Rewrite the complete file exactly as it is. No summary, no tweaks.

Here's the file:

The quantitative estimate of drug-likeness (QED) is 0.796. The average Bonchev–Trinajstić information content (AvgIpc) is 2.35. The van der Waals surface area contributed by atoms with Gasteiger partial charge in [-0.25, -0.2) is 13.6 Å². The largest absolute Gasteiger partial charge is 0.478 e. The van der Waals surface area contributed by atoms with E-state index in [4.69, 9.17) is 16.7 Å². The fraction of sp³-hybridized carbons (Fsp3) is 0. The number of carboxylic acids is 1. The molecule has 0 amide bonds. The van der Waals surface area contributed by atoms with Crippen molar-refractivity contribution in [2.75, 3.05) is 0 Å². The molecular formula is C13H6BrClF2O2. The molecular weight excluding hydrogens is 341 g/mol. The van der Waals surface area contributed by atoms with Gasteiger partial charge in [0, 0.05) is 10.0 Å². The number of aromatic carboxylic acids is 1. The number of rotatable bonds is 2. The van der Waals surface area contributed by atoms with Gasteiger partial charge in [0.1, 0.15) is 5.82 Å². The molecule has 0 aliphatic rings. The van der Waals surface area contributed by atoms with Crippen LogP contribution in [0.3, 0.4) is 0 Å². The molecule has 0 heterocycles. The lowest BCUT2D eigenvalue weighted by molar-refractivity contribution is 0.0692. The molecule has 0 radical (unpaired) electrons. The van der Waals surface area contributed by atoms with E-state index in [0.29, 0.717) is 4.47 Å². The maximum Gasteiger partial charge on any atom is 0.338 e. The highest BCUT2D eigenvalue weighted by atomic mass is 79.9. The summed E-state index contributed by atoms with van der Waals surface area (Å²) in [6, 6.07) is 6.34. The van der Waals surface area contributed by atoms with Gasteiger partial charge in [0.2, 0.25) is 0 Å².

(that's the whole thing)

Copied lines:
The quantitative estimate of drug-likeness (QED) is 0.796. The average Bonchev–Trinajstić information content (AvgIpc) is 2.35. The van der Waals surface area contributed by atoms with Gasteiger partial charge in [-0.25, -0.2) is 13.6 Å². The largest absolute Gasteiger partial charge is 0.478 e. The van der Waals surface area contributed by atoms with E-state index in [4.69, 9.17) is 16.7 Å². The fraction of sp³-hybridized carbons (Fsp3) is 0. The number of carboxylic acids is 1. The molecule has 0 amide bonds. The van der Waals surface area contributed by atoms with Crippen molar-refractivity contribution in [2.75, 3.05) is 0 Å². The molecular formula is C13H6BrClF2O2. The molecular weight excluding hydrogens is 341 g/mol. The van der Waals surface area contributed by atoms with Gasteiger partial charge in [0, 0.05) is 10.0 Å². The number of aromatic carboxylic acids is 1. The number of rotatable bonds is 2. The van der Waals surface area contributed by atoms with Gasteiger partial charge in [0.1, 0.15) is 5.82 Å². The molecule has 0 aliphatic rings. The van der Waals surface area contributed by atoms with Crippen LogP contribution in [0.3, 0.4) is 0 Å². The molecule has 0 heterocycles. The lowest BCUT2D eigenvalue weighted by molar-refractivity contribution is 0.0692. The molecule has 0 radical (unpaired) electrons. The van der Waals surface area contributed by atoms with E-state index in [0.29, 0.717) is 4.47 Å². The maximum Gasteiger partial charge on any atom is 0.338 e. The highest BCUT2D eigenvalue weighted by atomic mass is 79.9. The summed E-state index contributed by atoms with van der Waals surface area (Å²) in [6, 6.07) is 6.34. The van der Waals surface area contributed by atoms with Gasteiger partial charge in [0.2, 0.25) is 0 Å².